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More than 1 million Americans have applied to a federal programme to cancel their student loan debt after 10 years of on-time payments while working in public sector jobs.
But only 20 per cent of those borrowers are on track to have their debt cancelled by 2026, nearly 10 years after they would start to become eligible for relief, according to an analysis from the Student Borrower Protection Center.
The Public Service Loan Forgiveness programme, created in 2007, aimed to provide relief for teachers, healthcare workers and other public workers who took on student loans in exchange for at least a decade of service work.
Following an analysis of programme data obtained through Freedom of Information Act requests from the Department of Education and Pennsylvania Higher Education Assistance Authority, which handles the programme, fewer than 300,000 borrowers will be eligible for relief by 2026 – nearly 10 years after 2017, the year that eligible borrowers could begin to see their debts cancelled.
Without “bold and swift action” from Education Secretary Miguel Cardona and President Joe Biden, the programme “is likely to fail the vast majority of borrowers working in public service over the long term,” according to the centre’s Ben Kaufman.
Projections uncovered by the group reveal that “on our current path, four of every five borrowers will still not have secured promised loan forgiveness,” he said, and that the Education Department “and its contractors know it.”
The centre estimates 2.2 million borrowers will seek loan forgiveness through the programme by January 2026, but the current rate suggests that only one-in-eight borrowers will be eligible, “making the one-in-five figure mentioned above an unfortunate best-case scenario unless the Biden administration intervenes,” the report says.
The government has disputed the centre’s findings with the programme, which relies on a complex eligibility criteria applicable only to federally held loans.
But the findings have added to a growing list of reports reaching damning conclusions about the effectiveness of relief programmes and incremental efforts to pause or eliminate debt.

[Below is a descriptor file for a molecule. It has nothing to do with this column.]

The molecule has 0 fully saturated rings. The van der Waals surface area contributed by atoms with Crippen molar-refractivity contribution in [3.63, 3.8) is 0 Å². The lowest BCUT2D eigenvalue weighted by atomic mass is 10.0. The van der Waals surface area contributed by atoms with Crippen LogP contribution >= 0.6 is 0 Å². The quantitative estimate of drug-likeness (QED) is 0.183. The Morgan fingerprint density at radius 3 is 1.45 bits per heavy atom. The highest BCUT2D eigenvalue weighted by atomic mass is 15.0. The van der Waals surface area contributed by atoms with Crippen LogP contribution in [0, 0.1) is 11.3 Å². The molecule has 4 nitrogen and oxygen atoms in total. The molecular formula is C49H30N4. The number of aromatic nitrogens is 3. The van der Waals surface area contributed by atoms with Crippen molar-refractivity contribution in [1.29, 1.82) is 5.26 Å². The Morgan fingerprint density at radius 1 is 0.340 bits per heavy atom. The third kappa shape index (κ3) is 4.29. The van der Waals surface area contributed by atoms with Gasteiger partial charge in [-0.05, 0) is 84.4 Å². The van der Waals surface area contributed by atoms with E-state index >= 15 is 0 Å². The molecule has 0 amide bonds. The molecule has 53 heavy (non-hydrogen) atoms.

A report from the National Consumer Law Center found that only 32 people have ever qualified for loan cancellation through an income-based repayment plan that promises to cancel remaining debt after payments up to 25 years.
More than 8 million people have enrolled in income-driven repayment plans, and roughly 2 million people have been in repayment for more than 20 years, still holding debt – with interest – tied to their undergraduate tuition.
The latest report also adds fuel to a growing call demanding the Biden administration take stronger action against the debt crisis, which has ballooned to 45 million Americans holding more than $1.8 trillion in debt. Most of that debt – $1.5 trillion – is in federal loans.
A bulk of that debt surged over the last decade as private university enrolment grew and federal and state governments made steep cuts to higher-education funding against growing wealth inequality.
The president pledged to cancel up to $10,000 in federal loan debt before he entered the White House, adding that it “should be done immediately” upon taking office.
Mr Biden extended the coronavirus pandemic pause on federal student loan payments through September, and Secretary Cardona has rolled back a policy implemented by his predecessor Betsy DeVos to provide full debt relief for borrowers defrauded by for-profit schools.
The education platform outlined in Mr Biden’s American Families Plan would provide up to two years of tuition-free community college and universal preschool, but the plan does not include the debt relief measures outlined during his campaign.
As progressive lawmakers weigh congressional action, administration officials are reportedly mulling whether the president has authority – as many debt cancellation advocates have argued – to unilaterally cancel debt through executive action.